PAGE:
Chris Kuenze, Ph.D., ATC
Dr. Kuenze is an assistant professor in the Department of Kinesiology at Michigan State University. He serves as the Director of the Graduate Program in Athletic Training as well as the Director of the Sports Injury Research Laboratory. His primary research interest revolves around the impact of ACL reconstruction on physical activity, response to exercise, and quadriceps neuromuscular function with the goals of reducing ACL re-injury risk and promoting positive long term patient outcomes. In addition, Dr. Kuenze is working to develop low cost evaluation and intervention technologies to assist in the restoration of quadriceps muscle function and the optimization of functional movement patterns following knee joint injury. His recent work has been featured in the Journal of Athletic Training, Journal of Science and Medicine in Sport, Medicine and Science in Sports and Exercise, and Journal of Orthopaedic Research. Contact Dr. Kuenze at kuenzech@msu.edu.
Tracey Covassin, Ph.D., ATC, FNATA
Dr. Tracey Covassin joined MSU's College of Education in the Fall 2005 from Shippensburg University, where she was an assistant professor of Exercise Science. Dr. Covassin serves as an assistant professor in the Department of Kinesiology and as a certified athletic trainer within the Department of Intercollegiate Athletics. Her research focuses on neuropsychological impairments of concussions and epidemiology of sports injuries. She most recently served as the project coordinator of the Philadelphia Sports Concussion Project, and was a National Athletic Trainers Association Foundation Student Research Award Finalist in 2004. Dr. Covassin earned her PhD from Temple University in 2003. Presently, Dr. Covassin is involved as the Undergraduate Athletic Training Educational Program Director in conjunction with her ongoing research projects. Tracey was honored in June 2016 by the National Athletic Trainers' Associationwith the "Fellow Award" recognizing achievement in research and/or education combined with service to the profession. Only the most accomplished scholars in the athletic training profession earn this distinction and are allowed to use the prestigious designation of "FNATA." Contact Dr. Covassin at covassin@msu.edu.

Abby Bretzin, M.S., ATC
Abby is a second year Ph.D. student interested in sports-related concussion (SRC). Currently, her focus is on neurocognitive deficits and sex differences following a SRC as well as investigating preventative interventions for both SRC and head impacts below the threshold of a concussion. Her master’s thesis evaluated the relationship of head impact kinematics and strength of various muscle groups in the cervical spine in soccer athletes. Abby is currently a research assistant in the Sports Related Concussion Lab and teaching assistant in the Department of Kinesiology. Contact Abby at bretzina@msu.edu
Jennifer Savage, M.S., ATC
Jennifer is currently a second-year Ph.D. student in Kinesiology with a concentration in Athletic Training, studying under Dr. Tracey Covassin. Her interest includes the long-term effects of sports-related concussions in athletes and the self-efficacy of certified athletic trainers in the use of concussion assessment and management. She completed her Master's Degree in Sports Medicine in 2015, at Georgia State University. Her interest examined the effects of the short-foot exercise in athletes with chronic ankle instability. She completed her Bachelor's Degree in Athletic Training in 2013, at Western Carolina University. She serves as a research assistant and teaching assistant in the Department of Kinesiology. Contact her at savage25@msu.edu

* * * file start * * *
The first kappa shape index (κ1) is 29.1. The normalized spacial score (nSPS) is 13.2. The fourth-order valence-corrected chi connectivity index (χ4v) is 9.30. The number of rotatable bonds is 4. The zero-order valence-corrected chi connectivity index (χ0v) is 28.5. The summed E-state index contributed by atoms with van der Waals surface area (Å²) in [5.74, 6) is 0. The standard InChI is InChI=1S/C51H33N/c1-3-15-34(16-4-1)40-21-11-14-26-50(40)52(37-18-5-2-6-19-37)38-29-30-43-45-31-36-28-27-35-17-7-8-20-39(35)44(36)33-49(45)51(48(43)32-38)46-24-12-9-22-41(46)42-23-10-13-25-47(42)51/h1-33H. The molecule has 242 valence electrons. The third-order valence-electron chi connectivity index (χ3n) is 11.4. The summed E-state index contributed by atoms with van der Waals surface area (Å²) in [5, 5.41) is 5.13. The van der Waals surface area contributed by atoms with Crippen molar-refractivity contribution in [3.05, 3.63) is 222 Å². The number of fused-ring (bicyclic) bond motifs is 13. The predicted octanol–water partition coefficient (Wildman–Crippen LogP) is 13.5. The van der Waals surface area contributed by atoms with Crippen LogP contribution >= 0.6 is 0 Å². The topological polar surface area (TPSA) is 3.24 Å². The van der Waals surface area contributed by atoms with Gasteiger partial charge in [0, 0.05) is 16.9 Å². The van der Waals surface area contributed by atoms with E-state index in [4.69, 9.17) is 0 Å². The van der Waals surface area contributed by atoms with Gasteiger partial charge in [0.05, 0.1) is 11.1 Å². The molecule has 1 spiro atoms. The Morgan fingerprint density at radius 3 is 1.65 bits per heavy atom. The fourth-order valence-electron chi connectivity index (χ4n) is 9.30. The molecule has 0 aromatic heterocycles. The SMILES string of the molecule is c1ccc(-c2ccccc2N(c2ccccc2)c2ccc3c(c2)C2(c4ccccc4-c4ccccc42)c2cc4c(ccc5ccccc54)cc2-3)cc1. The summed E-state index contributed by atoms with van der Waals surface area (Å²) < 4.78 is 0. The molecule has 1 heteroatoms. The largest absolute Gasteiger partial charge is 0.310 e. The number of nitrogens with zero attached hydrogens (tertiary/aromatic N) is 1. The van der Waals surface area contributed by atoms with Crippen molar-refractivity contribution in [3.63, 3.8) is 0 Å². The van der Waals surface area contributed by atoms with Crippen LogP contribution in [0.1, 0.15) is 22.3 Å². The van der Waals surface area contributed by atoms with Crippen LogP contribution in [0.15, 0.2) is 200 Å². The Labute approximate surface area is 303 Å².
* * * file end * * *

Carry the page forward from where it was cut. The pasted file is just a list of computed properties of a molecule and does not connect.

Caroline Lisee, M.Ed., ATC
Caroline is a first-year Ph.D. student interested in neuromuscular adaptations after traumatic knee injuries. Specifically, she studies different aspects of muscular performance after ACL injury to help identify clinical tools to reduce risk of re-injury and developing osteoarthritis. Her master’s research assessed limb symmetry in healthy subjects as a means for guiding objective return to play criteria following ACL reconstruction. She serves as a research assistant and teaching assistant in the Department of Kinesiology. Contact Caroline at liseecar@msu.edu
Kyle Petit, M.S., ATC
Kyle is a first-year Ph.D. student who currently serves as a research and teaching assistant in the Department of Kinesiology. His research interests primarily focus around sport-related concussions and how they affect high school and collegiate athletes. Kyle is particularly interested in assessing population and sport differences along with various components of the evaluation process. His master’s research assessed caffeine’s effect on select concussion evaluation tools. Contact Kyle at petitkyl@msu.edu
Morgan Anderson, M.S.
Morgan is a first year Ph.D. student. Her research interests include the neuropsychological, psychosocial, and physical effects of sport-related concussion (SRC). She completed her Master’s Degree in Kinesiology-Exercise Science at the University of Arkansas in 2017. Her thesis compared before-school and after-school neurocognitive performance and symptoms to determine the optimal time to administer computerized neurocognitive testing. Morgan is currently a research assistant in the Department of Kinesiology. Contact her at ande1997@msu.edu
Tom Birchmeier MS, ATC, CSCS
Tom is a first year Ph.D student in the Department of Kinesiology, where he serves as a teaching and research assistant. Tom received his Master's Degree in Athletic Training from the University of Indiana. His master’s research focused on treating plantar fasciitis with instrument assisted soft tissue mobilization. His current research interests include quadriceps function and return to physical activity following ACL reconstruction. Contact Tom at birchm48@msu.edu